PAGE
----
Back at the Main Stage, Blood Red Shoes provided one of the most memorable sets of the weekend for two reasons. Firstly, for the fact that as a live outfit, the twosome are a superb band, with a great set of DIY credentials and a fast paced live show like none other. The other reason being that Laura-Mary Carter took offence (for good reason) with a fan in the crowd who looked like he was giving the band the Vs for the entire set. Not cool. Not cool at all and although I hate the word vibe, completely out of touch with the festival’s extremely friendly vibe. Carter midway through the set looked up, pointed in the crowd and told the offending gentleman that he was a “wanker” and he could “fuck off”. The only problem with that being, that pointing out from the Main Stage, half the crowd thought she was pointing at them and looked horror-struck at the accusations.

Unpleasantness aside, it’s no surprise that in the programme the Trees organisers claimed they’ve been trying to get Blood Red Shoes for a number of years. They’re still young, they’re innovative and even after 10 years of touring, they’re still one of the bands championing good, honest British rock music.

Drawing from their immense back catalogue and partly from their most recent self-titled album, the duo roared through an lively hour-long set where the band failed to miss a note. Steven Ansell played the drums like a man possessed and held no quarter when smashing two shades of shit out of the kit at times. Carter, fired up with rage, stomped around the stage like a rock goddess, full of fury and presence. (9/10)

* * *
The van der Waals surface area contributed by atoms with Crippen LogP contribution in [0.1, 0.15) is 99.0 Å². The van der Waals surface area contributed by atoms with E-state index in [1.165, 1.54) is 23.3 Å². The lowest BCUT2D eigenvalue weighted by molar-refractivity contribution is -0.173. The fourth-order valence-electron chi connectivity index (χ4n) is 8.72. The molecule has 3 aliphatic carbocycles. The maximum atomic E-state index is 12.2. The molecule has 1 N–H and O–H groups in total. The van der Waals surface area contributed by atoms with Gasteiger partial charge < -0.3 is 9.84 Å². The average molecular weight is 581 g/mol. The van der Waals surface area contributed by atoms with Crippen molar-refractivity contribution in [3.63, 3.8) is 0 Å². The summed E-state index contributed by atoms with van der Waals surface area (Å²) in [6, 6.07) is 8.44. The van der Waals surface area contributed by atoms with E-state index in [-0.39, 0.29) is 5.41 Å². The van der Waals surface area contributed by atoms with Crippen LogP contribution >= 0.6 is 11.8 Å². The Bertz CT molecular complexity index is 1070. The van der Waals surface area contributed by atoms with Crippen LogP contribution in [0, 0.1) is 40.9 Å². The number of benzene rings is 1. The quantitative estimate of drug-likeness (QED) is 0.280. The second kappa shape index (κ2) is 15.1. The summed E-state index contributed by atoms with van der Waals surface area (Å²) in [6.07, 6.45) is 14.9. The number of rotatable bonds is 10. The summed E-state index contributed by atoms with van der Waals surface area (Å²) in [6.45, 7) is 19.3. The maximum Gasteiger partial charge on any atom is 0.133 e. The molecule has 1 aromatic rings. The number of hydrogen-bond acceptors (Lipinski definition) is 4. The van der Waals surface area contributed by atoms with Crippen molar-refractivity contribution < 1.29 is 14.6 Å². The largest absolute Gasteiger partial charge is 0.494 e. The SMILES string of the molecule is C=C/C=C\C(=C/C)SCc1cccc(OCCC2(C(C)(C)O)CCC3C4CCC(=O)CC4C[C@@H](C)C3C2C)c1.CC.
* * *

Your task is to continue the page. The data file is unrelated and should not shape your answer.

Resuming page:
Now, I had some reservations when I saw Band of Skulls (pictured at top) as the headline act on the bill. They put on a superb live show, of that there is no doubt. But do they have enough big tunes to close a festival? Even a small festival like 2000 Trees? How wrong I was proved over their hour and half set.

At quarter to 9 when the three-piece strode on stage, the light was just leaving the sky and the immense canopy behind the Main Stage was lighting up magnificently, showcasing all of the beauty I’d come to expect from the Upcote Farm stage.